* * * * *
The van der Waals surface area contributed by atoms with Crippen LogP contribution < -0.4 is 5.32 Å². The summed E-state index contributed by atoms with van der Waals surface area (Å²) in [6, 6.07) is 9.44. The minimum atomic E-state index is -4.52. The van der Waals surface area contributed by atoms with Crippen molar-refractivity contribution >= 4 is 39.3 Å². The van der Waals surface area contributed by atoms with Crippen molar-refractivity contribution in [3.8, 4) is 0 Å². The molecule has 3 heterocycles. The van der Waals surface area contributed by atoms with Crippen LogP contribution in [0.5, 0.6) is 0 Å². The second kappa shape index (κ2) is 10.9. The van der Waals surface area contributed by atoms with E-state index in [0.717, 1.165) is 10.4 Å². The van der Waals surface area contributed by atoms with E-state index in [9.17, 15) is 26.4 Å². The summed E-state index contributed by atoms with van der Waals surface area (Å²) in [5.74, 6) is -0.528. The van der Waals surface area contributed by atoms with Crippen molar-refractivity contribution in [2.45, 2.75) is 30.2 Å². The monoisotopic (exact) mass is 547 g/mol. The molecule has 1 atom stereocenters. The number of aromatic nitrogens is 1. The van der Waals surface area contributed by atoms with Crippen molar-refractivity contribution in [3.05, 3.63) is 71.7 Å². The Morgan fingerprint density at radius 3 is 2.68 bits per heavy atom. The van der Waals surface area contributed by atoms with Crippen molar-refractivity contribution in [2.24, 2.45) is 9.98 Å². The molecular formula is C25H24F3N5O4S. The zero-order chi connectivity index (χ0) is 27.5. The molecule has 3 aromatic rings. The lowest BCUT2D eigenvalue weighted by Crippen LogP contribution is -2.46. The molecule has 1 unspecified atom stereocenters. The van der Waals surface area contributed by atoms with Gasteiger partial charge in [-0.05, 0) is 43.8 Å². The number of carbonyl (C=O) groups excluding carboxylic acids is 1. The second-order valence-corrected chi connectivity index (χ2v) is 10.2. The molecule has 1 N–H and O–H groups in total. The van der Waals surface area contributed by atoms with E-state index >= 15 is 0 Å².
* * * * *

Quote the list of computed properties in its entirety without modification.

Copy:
The van der Waals surface area contributed by atoms with Crippen LogP contribution < -0.4 is 5.32 Å². The summed E-state index contributed by atoms with van der Waals surface area (Å²) in [6, 6.07) is 9.44. The minimum atomic E-state index is -4.52. The van der Waals surface area contributed by atoms with Crippen molar-refractivity contribution >= 4 is 39.3 Å². The van der Waals surface area contributed by atoms with Crippen molar-refractivity contribution in [3.8, 4) is 0 Å². The molecule has 3 heterocycles. The van der Waals surface area contributed by atoms with Crippen LogP contribution in [0.5, 0.6) is 0 Å². The second kappa shape index (κ2) is 10.9. The van der Waals surface area contributed by atoms with E-state index in [0.717, 1.165) is 10.4 Å². The van der Waals surface area contributed by atoms with E-state index in [9.17, 15) is 26.4 Å². The summed E-state index contributed by atoms with van der Waals surface area (Å²) in [5.74, 6) is -0.528. The van der Waals surface area contributed by atoms with Crippen molar-refractivity contribution in [2.45, 2.75) is 30.2 Å². The monoisotopic (exact) mass is 547 g/mol. The molecule has 1 atom stereocenters. The number of aromatic nitrogens is 1. The van der Waals surface area contributed by atoms with Crippen molar-refractivity contribution in [3.05, 3.63) is 71.7 Å². The Morgan fingerprint density at radius 3 is 2.68 bits per heavy atom. The van der Waals surface area contributed by atoms with Crippen molar-refractivity contribution in [2.24, 2.45) is 9.98 Å². The molecular formula is C25H24F3N5O4S. The zero-order chi connectivity index (χ0) is 27.5. The molecule has 3 aromatic rings. The lowest BCUT2D eigenvalue weighted by Crippen LogP contribution is -2.46. The molecule has 1 unspecified atom stereocenters. The van der Waals surface area contributed by atoms with Gasteiger partial charge in [-0.05, 0) is 43.8 Å². The number of carbonyl (C=O) groups excluding carboxylic acids is 1. The second-order valence-corrected chi connectivity index (χ2v) is 10.2. The molecule has 1 N–H and O–H groups in total. The van der Waals surface area contributed by atoms with E-state index >= 15 is 0 Å².